Technologies
PDF


WARF: P09350US01

Producing Methyl Vinyl Ketone from Levulinic Acid


INVENTORS -

James Dumesic, Ryan West

The Wisconsin Alumni Research Foundation (WARF) is seeking commercial partners interested in developing a method to convert inexpensive biomass-derived carboxylic acids such as levulinic acid into methyl vinyl ketone, a valuable industrial compound.
OVERVIEWLevulinic acid is a biomass-derived compound that can be obtained inexpensively in high yields from a variety of waste cellulose-containing materials. It has been identified as a top biomass-derived chemical due to its ease of production for both five and six carbon sugars and its useful functional groups, a ketone and a carboxylic acid. There are several possible reactive pathways for levulinic acid to form other, more valuable reactive chemicals including methyl vinyl ketone. Methyl vinyl ketone is valuable for many industrial processes because it contains two useful functional groups, an olefin and a ketone.  It also is used to produce polymers and other chemical production pathways.

Previously, research has focused on dehydrogenation and hydrogenation reactions of levulinic acid as methods to produce these intermediate chemicals. Unfortunately, these methods to produce methyl vinyl ketone require expensive starting materials, catalysts and reactive conditions. More recent work has been focused on producing chemicals from levulinic acid without the addition of hydrogen, which could decrease costs associated with catalysts and reactive conditions.  An inexpensive, commercially viable method to produce methyl vinyl ketone from levulinic acid is needed.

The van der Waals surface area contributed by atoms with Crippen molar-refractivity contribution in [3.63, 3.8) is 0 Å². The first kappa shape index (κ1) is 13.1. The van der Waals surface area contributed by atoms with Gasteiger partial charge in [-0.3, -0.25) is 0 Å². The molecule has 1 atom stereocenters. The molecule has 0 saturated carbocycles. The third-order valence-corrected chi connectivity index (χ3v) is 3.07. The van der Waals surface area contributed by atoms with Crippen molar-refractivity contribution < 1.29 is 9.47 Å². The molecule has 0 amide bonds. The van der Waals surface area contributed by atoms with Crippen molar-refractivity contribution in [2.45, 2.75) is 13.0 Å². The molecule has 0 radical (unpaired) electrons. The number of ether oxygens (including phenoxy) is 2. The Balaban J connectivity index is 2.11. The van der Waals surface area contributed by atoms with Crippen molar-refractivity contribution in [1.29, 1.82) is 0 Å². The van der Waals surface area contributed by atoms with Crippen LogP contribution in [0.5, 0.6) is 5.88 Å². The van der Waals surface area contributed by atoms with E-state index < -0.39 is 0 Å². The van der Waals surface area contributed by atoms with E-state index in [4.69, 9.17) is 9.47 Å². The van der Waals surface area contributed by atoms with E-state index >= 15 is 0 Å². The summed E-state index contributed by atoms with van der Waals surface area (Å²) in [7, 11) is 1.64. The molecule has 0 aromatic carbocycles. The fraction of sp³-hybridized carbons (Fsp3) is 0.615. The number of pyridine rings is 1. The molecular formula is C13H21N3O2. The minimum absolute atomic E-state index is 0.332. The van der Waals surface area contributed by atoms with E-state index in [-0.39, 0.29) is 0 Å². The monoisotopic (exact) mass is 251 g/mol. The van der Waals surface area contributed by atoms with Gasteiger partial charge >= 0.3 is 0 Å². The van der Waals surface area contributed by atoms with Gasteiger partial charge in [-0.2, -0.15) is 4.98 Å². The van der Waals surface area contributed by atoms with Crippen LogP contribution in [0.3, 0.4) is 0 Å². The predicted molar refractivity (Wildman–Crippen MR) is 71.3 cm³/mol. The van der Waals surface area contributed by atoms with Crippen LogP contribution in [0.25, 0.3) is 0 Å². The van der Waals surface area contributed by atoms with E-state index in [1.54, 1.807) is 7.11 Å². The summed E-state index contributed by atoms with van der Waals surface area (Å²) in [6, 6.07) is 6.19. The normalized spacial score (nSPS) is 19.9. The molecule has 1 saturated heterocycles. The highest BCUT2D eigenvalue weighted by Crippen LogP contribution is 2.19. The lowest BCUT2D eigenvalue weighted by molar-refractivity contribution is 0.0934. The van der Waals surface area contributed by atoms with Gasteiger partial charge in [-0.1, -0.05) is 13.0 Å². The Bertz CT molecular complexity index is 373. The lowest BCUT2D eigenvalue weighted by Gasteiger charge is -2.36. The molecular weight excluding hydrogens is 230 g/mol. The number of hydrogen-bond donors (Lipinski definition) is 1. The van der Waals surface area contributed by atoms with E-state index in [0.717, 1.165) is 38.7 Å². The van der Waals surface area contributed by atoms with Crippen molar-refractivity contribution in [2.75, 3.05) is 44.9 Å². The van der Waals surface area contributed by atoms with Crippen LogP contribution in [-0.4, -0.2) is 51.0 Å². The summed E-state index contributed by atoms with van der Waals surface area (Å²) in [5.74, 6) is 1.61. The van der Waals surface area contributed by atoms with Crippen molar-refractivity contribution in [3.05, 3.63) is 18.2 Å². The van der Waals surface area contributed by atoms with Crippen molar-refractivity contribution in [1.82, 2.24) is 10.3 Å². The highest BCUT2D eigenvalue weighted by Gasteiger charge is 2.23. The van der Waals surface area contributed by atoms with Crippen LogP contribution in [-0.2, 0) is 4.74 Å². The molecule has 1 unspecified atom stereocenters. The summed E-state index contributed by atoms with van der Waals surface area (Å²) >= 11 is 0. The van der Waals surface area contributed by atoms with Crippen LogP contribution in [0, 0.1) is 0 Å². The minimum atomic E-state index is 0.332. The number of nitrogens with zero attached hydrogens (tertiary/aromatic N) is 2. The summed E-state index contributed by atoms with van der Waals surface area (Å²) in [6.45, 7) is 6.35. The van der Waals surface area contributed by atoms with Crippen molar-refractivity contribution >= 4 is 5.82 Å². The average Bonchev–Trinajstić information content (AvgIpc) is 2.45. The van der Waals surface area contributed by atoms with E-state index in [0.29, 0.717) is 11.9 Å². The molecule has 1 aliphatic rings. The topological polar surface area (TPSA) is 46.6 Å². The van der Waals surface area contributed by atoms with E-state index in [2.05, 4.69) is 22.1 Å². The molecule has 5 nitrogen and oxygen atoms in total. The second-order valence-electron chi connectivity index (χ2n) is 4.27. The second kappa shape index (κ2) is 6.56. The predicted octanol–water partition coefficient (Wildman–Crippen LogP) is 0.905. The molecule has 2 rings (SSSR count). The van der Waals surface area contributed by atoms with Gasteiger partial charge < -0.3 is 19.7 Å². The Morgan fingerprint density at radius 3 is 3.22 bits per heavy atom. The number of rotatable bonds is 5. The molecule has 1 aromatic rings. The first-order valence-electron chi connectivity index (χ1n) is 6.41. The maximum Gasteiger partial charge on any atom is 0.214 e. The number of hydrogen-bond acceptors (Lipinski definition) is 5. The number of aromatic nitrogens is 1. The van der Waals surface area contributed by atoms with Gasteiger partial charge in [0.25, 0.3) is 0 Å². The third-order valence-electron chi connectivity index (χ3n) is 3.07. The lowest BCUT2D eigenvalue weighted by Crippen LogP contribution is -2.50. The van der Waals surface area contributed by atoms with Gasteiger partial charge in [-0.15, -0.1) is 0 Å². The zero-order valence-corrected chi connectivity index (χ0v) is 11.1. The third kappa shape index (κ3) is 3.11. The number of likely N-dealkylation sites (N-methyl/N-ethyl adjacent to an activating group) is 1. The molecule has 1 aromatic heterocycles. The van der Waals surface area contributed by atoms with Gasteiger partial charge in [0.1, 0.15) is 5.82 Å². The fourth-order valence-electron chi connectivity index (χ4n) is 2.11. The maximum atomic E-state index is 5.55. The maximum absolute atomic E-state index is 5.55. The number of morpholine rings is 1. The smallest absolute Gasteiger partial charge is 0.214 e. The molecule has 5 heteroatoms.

THE INVENTIONUW–Madison researchers have developed an efficient method to convert levulinic acid to methyl vinyl ketone. The method involves performing a reaction with an aqueous solution comprising levulinic acid over an acid catalyst, preferably a solid acid catalyst, at a temperature from 500 to about 900 Kelvin and without added molecular hydrogen.  The reaction can be performed in either a batch or continuous reactor, although a continuous reactor is preferred. The reaction produces methyl vinyl ketone at higher yields from less expensive starting material compared to current methods.
APPLICATIONS
  • Conversion of levulinic acid to methyl vinyl ketone in a single reactor
  • Coupling with the industrial production of levulinic acid through inexpensive routes, for example the Biofine process, to convert renewable lignocelluloses resources
KEY BENEFITS
  • Produces methyl vinyl ketone at yields greater than 90 percent
  • Converts an inexpensive, renewable resource (levulinic acid) into useful intermediate methyl vinyl ketone in one step
ADDITIONAL INFORMATION
For More Information About the Inventors
Publications
  • Kunkes E.L., Simonetti D.A., West R.M., Serrano-Ruiz J.C., Gärtner C.A. and Dumesic J.A. 2008. Catalytic Conversion of Biomass to Monofunctional Hydrocarbons and Targeted Liquid-Fuel Classes. Science 322, 417-421.
Contact Information
For current licensing status, please contact Mark Staudt at mstaudt@warf.org or 608-960-9845.
The WARF Advantage

Since its founding in 1925 as the patenting and licensing organization for the University of Wisconsin-Madison, WARF has been working with business and industry to transform university research into products that benefit society. WARF intellectual property managers and licensing staff members are leaders in the field of university-based technology transfer. They are familiar with the intricacies of patenting, have worked with researchers in relevant disciplines, understand industries and markets, and have negotiated innovative licensing strategies to meet the individual needs of business clients.